Nevertheless, if you have a history of ADD/ADHD, you must fight the temptation to be dishonest regarding your diagnosis on a medical application. Failure to disclose carries serious civil and criminal penalties; it also voids the exam and any certificate issued. A surprising number of airmen who discover that a medical condition is disqualifying find another AME and omit the relevant information on the physical, which is almost automatically revealed when two exams of the same (or near) date are found.
 
If you have been diagnosed with ADD/ADHD or have been medicated with drugs such as Ritalin, Focalin, Concerta, or Adderall, contact the aviation attorneys at The Ison Law Group. We can help you coordinate the necessary paperwork, medical appointments, and legal/medical jargon that is required to earn your FAA medical. As your liaison between you and the FAA, we can help mitigate unnecessary medical appointments and expensive diagnostic testing. Let us take on the FAA for you. Let us vector your through your legal turbulence. Call us today, toll-free at 1-855-LAW-1215.

08

Apr,2015

FAA Letter of Investigation …The FAA’s Secret Weapon

Nothing can ruin your day quite like receiving a dreaded FAA letter of investigation in the mail. If handled improperly, the FAA letter of investigation could lead to an enforcement action and possibly threaten your livelihood or FAA certificated privileges. Understanding why you received your letter of investigation and what you should do in response is critical to thwarting a possible enforcement action.
 
If the FAA has reason to believe that you (as a certificated pilot, air carrier, mechanic, repair station, etc) violated a Federal Aviation Regulation (FAR), you will likely receive a letter of investigation from a local FAA aviation safety inspector. The FAA letter of investigation can relate to the approval, denial, suspension, modification, or revocation of your certificate. The overall purpose of this letter is to give you access to information as required by the Pilot’s Bill of Rights. A letter of investigation will give you information on the nature of the investigation and that you are entitled to applicable air traffic data.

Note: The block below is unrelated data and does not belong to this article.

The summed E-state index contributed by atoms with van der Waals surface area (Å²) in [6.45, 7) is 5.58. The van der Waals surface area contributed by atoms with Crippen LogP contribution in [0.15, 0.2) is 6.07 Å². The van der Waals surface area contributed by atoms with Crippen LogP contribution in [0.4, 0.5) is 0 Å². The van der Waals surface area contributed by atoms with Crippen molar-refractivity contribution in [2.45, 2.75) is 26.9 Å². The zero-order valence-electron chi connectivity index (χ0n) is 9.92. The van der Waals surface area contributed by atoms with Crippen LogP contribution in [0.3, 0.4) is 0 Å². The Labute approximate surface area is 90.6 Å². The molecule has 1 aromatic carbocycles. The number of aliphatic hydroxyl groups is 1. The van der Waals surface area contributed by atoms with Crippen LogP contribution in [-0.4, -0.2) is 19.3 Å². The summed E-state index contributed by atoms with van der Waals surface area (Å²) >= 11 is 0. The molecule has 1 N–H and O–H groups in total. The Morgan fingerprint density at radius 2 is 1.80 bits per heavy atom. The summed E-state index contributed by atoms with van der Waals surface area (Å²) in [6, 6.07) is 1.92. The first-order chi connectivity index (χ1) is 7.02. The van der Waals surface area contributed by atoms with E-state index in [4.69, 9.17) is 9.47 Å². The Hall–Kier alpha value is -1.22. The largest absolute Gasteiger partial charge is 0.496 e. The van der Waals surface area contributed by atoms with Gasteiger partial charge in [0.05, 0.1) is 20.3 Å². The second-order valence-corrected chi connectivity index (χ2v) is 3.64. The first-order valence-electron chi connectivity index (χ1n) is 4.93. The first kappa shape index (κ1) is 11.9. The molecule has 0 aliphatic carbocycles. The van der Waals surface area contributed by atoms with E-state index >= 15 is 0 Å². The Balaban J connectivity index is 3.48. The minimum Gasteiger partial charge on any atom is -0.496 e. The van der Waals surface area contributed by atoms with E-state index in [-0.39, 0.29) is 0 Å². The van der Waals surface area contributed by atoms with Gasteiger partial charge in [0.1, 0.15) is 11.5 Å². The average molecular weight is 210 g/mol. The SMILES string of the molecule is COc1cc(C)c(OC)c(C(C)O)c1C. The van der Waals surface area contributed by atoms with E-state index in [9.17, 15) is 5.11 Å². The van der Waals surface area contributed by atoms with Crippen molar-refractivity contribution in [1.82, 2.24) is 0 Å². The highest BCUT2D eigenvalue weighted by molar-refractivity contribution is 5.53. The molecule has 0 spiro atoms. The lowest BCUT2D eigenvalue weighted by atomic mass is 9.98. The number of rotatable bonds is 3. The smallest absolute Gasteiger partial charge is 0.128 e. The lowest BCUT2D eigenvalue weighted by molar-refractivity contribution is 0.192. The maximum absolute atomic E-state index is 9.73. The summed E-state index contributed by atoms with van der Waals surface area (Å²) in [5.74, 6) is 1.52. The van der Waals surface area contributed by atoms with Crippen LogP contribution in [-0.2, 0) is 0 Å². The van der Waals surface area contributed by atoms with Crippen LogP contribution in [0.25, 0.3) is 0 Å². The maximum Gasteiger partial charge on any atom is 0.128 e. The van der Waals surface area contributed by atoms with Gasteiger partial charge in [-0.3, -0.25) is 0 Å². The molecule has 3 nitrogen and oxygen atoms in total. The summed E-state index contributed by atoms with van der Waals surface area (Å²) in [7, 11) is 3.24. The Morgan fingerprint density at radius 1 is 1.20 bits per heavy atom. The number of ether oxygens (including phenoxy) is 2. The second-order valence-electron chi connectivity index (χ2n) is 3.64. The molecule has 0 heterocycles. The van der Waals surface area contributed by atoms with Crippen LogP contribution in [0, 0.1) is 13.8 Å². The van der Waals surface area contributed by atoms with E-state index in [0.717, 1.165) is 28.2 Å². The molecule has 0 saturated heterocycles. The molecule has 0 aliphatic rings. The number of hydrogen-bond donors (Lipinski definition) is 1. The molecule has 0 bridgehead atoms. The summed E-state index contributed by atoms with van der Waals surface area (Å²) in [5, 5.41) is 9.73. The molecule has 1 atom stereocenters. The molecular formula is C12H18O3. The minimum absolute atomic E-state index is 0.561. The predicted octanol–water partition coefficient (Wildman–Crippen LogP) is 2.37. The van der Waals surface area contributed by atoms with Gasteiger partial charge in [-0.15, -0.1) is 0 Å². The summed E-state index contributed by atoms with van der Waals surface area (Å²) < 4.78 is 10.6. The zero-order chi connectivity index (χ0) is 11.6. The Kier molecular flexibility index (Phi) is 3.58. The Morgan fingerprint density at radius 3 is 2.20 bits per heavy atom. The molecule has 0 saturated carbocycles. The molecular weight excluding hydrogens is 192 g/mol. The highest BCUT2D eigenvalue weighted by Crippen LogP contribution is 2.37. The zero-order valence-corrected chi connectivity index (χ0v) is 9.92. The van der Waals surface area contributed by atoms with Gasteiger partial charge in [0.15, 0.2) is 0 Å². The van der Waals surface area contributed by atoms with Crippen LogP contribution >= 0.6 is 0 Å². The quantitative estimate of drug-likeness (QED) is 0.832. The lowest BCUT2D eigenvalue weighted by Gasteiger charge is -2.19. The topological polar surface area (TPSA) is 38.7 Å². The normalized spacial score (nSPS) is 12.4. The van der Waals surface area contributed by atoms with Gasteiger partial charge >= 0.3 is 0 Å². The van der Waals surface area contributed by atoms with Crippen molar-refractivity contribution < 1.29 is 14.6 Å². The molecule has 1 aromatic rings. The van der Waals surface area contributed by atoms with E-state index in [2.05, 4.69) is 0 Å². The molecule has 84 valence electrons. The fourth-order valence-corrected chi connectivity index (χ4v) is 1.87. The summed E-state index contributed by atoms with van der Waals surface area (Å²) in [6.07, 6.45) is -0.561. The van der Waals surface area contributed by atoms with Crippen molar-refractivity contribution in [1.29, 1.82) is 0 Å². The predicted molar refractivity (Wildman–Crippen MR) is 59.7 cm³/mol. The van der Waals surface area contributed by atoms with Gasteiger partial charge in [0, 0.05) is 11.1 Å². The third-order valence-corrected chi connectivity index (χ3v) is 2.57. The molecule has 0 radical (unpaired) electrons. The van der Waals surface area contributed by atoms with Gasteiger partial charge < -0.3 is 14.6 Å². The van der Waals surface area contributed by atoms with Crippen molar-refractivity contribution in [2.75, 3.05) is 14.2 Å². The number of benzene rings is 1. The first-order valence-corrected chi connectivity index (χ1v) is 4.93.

The two most important things to remember about your letter of investigation are that: 1) you are not required to respond to your letter of your investigation and 2) any response you submit to your letter of investigation may be used against you in an FAA enforcement action.
 
The wording of a letter of investigation tends to make you believe that you must respond within 10 days of receiving the letter. This is not true; no response is required. It is easy to want to respond to a letter of investigation, especially if you feel you’ve done nothing wrong. This is a temptation you must try and avoid. Information you give to the FAA inspector could incriminate you in a possible FAA enforcement action. Sometimes assertions made by the FAA are completely incorrect and a properly worded response can assist in making allegations disappear.
 
The best thing to do if you receive an FAA letter of investigation is to call your aviation attorneys at the Ison Law Group right away. If a response is deemed appropriate, we can help you address and explain any allegations brought against you. Your team at the Ison Law Group can help mitigate damage, minimize investigation, and help you avoid providing admissions or other evidence that could later be used against you. Let us vector your through your legal turbulence. Call us today, toll-free at 1-855-LAW-1215.